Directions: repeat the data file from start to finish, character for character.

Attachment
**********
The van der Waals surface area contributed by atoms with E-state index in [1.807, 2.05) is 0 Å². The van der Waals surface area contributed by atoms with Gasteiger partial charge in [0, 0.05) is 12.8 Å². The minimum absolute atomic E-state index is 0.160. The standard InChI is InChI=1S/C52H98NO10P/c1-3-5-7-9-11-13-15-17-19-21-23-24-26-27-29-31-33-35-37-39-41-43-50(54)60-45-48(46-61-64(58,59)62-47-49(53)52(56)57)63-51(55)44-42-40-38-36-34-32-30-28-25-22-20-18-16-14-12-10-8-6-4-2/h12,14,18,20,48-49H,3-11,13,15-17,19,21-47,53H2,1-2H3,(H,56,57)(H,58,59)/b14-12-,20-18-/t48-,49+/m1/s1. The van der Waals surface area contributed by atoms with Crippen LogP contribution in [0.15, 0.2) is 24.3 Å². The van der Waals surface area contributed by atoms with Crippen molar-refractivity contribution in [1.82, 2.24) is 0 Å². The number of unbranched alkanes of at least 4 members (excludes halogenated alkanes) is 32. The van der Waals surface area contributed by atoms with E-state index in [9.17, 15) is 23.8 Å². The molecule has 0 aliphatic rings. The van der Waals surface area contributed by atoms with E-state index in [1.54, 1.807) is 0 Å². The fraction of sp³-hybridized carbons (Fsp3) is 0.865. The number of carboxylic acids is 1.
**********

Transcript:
The van der Waals surface area contributed by atoms with E-state index in [1.807, 2.05) is 0 Å². The van der Waals surface area contributed by atoms with Gasteiger partial charge in [0, 0.05) is 12.8 Å². The minimum absolute atomic E-state index is 0.160. The standard InChI is InChI=1S/C52H98NO10P/c1-3-5-7-9-11-13-15-17-19-21-23-24-26-27-29-31-33-35-37-39-41-43-50(54)60-45-48(46-61-64(58,59)62-47-49(53)52(56)57)63-51(55)44-42-40-38-36-34-32-30-28-25-22-20-18-16-14-12-10-8-6-4-2/h12,14,18,20,48-49H,3-11,13,15-17,19,21-47,53H2,1-2H3,(H,56,57)(H,58,59)/b14-12-,20-18-/t48-,49+/m1/s1. The van der Waals surface area contributed by atoms with Crippen LogP contribution in [0.15, 0.2) is 24.3 Å². The van der Waals surface area contributed by atoms with Crippen molar-refractivity contribution in [1.82, 2.24) is 0 Å². The number of unbranched alkanes of at least 4 members (excludes halogenated alkanes) is 32. The van der Waals surface area contributed by atoms with E-state index in [9.17, 15) is 23.8 Å². The molecule has 0 aliphatic rings. The van der Waals surface area contributed by atoms with E-state index in [1.54, 1.807) is 0 Å². The fraction of sp³-hybridized carbons (Fsp3) is 0.865. The number of carboxylic acids is 1.